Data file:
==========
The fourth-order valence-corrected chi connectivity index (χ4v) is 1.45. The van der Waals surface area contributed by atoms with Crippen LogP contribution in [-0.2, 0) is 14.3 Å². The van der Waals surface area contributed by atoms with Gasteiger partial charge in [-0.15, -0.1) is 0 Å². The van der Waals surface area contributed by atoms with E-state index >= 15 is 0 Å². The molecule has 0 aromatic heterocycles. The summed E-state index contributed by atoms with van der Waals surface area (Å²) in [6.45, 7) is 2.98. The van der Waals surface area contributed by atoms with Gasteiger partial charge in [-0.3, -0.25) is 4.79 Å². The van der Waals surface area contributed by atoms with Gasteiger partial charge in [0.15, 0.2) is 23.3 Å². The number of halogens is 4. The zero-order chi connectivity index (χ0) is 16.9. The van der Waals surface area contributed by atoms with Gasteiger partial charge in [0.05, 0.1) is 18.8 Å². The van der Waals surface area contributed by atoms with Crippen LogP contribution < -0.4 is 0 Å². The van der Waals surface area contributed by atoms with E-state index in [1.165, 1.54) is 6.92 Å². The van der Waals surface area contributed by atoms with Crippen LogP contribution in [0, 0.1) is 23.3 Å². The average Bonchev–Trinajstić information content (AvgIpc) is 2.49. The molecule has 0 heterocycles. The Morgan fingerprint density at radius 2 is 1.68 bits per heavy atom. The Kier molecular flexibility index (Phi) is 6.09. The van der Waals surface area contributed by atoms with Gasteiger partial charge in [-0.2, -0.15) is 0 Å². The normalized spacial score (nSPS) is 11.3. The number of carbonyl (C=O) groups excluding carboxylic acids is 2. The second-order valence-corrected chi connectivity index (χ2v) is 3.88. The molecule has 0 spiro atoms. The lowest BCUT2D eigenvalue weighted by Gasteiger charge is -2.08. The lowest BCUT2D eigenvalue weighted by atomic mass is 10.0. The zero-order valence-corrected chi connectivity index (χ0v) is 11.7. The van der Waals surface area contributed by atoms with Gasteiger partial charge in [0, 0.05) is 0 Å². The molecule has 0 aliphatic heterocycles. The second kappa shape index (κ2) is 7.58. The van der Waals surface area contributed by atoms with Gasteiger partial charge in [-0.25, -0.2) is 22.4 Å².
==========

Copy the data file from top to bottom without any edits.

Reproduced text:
The fourth-order valence-corrected chi connectivity index (χ4v) is 1.45. The van der Waals surface area contributed by atoms with Crippen LogP contribution in [-0.2, 0) is 14.3 Å². The van der Waals surface area contributed by atoms with Gasteiger partial charge in [-0.15, -0.1) is 0 Å². The van der Waals surface area contributed by atoms with E-state index >= 15 is 0 Å². The molecule has 0 aromatic heterocycles. The summed E-state index contributed by atoms with van der Waals surface area (Å²) in [6.45, 7) is 2.98. The van der Waals surface area contributed by atoms with Gasteiger partial charge in [-0.3, -0.25) is 4.79 Å². The van der Waals surface area contributed by atoms with Gasteiger partial charge in [0.15, 0.2) is 23.3 Å². The number of halogens is 4. The zero-order chi connectivity index (χ0) is 16.9. The van der Waals surface area contributed by atoms with Gasteiger partial charge in [0.05, 0.1) is 18.8 Å². The van der Waals surface area contributed by atoms with Crippen LogP contribution < -0.4 is 0 Å². The van der Waals surface area contributed by atoms with E-state index in [1.165, 1.54) is 6.92 Å². The van der Waals surface area contributed by atoms with Crippen LogP contribution in [0, 0.1) is 23.3 Å². The average Bonchev–Trinajstić information content (AvgIpc) is 2.49. The molecule has 0 heterocycles. The Morgan fingerprint density at radius 2 is 1.68 bits per heavy atom. The Kier molecular flexibility index (Phi) is 6.09. The van der Waals surface area contributed by atoms with Gasteiger partial charge in [-0.2, -0.15) is 0 Å². The normalized spacial score (nSPS) is 11.3. The number of carbonyl (C=O) groups excluding carboxylic acids is 2. The second-order valence-corrected chi connectivity index (χ2v) is 3.88. The molecule has 0 spiro atoms. The lowest BCUT2D eigenvalue weighted by Gasteiger charge is -2.08. The lowest BCUT2D eigenvalue weighted by atomic mass is 10.0. The zero-order valence-corrected chi connectivity index (χ0v) is 11.7. The van der Waals surface area contributed by atoms with Gasteiger partial charge in [0, 0.05) is 0 Å². The molecule has 0 aliphatic heterocycles. The second kappa shape index (κ2) is 7.58. The van der Waals surface area contributed by atoms with Gasteiger partial charge in [-0.25, -0.2) is 22.4 Å².